10. Tools & Technology. Do you have an infrastructure of innovation tools and technologies, and a broad set of methodologies on how to best use them?

Each dimension can grow and develop through time, experience, and activity. Each dimension starts at a Novice level, moving through to Experienced, and finally, ending at Optimized.

When you get to an Optimized level, it doesn’t mean you can rest on your laurels, but it will mean that you have a fully functioning innovation dimension that is driving tremendous value.

When we put the dimensions and levels together, it gives us the Spigit Innovation Maturity Model, which is shown below. At the intersection of a dimension and a maturity level, there is a characteristic that provides an indicator of dimension maturity.

MJ Inno Mat Model Chart

Investigating Dimensions

To demonstrate the Spigit Innovation Maturity Model in operation, let’s look at one of the dimensions, Engagement.

  • At a Novice level of engagement, the programme is connecting with a small group of people, but there is no linkage or collaboration with other areas of the business. This is needed to bring diversity of thought and ideas. The indicator is “Siloed & Limited.”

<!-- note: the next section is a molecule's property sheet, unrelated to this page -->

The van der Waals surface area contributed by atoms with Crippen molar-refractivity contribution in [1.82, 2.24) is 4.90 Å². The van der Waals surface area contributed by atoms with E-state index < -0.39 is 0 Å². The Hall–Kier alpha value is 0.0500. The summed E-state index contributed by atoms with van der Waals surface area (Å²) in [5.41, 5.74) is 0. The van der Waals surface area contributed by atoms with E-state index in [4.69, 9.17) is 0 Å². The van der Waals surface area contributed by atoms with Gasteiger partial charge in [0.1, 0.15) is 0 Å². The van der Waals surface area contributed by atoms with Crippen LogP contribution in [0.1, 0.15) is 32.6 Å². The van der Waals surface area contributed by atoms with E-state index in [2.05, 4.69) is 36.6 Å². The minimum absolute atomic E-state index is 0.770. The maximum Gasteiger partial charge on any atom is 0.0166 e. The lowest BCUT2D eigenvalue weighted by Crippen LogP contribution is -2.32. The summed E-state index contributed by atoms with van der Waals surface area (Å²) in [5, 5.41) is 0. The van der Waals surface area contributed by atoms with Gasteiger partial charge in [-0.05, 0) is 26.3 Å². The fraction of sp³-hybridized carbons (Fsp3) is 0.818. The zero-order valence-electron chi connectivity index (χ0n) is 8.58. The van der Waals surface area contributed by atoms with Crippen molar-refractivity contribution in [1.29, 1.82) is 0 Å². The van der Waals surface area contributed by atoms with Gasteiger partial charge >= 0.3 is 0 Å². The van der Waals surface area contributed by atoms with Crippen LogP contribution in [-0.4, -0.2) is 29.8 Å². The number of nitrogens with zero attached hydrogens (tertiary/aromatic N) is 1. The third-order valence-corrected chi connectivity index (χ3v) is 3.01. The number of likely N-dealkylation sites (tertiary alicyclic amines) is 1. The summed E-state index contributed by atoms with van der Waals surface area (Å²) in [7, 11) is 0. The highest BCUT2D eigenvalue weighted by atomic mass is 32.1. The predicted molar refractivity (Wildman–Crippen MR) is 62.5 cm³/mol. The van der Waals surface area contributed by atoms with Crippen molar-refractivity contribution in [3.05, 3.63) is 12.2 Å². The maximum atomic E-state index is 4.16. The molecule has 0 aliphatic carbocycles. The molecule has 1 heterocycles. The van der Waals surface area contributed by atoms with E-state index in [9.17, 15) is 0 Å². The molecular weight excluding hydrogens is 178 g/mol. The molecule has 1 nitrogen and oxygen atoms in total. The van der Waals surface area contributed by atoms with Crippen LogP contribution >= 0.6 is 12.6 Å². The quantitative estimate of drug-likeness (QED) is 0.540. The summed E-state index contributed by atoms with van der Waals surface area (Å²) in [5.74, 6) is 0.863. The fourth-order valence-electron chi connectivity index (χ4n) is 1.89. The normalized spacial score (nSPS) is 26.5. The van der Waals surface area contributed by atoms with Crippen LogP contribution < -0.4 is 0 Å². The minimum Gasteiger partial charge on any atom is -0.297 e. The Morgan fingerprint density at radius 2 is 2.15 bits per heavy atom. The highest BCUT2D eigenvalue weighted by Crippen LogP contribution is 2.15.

• At an Intermediate level, departments and teams are agreeing to work together. The crowd is engaged and beginning to collaborate regularly. There is ideation, but teams are also beginning to work together to make ideas happen. The indicator here is “Internal Collaboration.”
  • Lastly, the Optimized level. Here, people are not only engaged, but are co-creating externally with customers and suppliers to identify, build, and implement ideas that solve key problems for a mutual benefit. The indicator here is “Internal & External Co-creation.”

At a macro level, our model can be used to assess the maturity of each dimension in an innovation programme. The model can also be used at a departmental or divisional level too, especially to compare and contrast approaches, which can lead to some very interesting discussions.

When we work with clients to assess their innovation programmes, we utilise different activities, such as in-depth face-to-face interviews, on-line tailored surveys, facilitated workshops, and other deep-dive activities.

This enables us to objectively identify the maturity level of an innovation programme; or, where the programme is on the path to optimization. However, it also demonstrates how the innovation programme can develop; what dimensions are adequate, but can be improved. This is used to develop a “future state” vision for the programme, as well as the appropriate activities to get there.

In summary, using the Spigit Innovation Maturity Model will:

  1. Increase understanding of the organisation to plan, design, and scale innovation programmes.
  2. Enable benchmarking of innovation capabilities, as well as identify strong and weak areas.
  3. Build confidence and refocus innovation activities to drive greater success.
  4. Create clarity on the future vision and direction of the innovation programme.

If you are interested in finding out more, please let us know in the comments.

NB: This article was first published on the Conspire Blog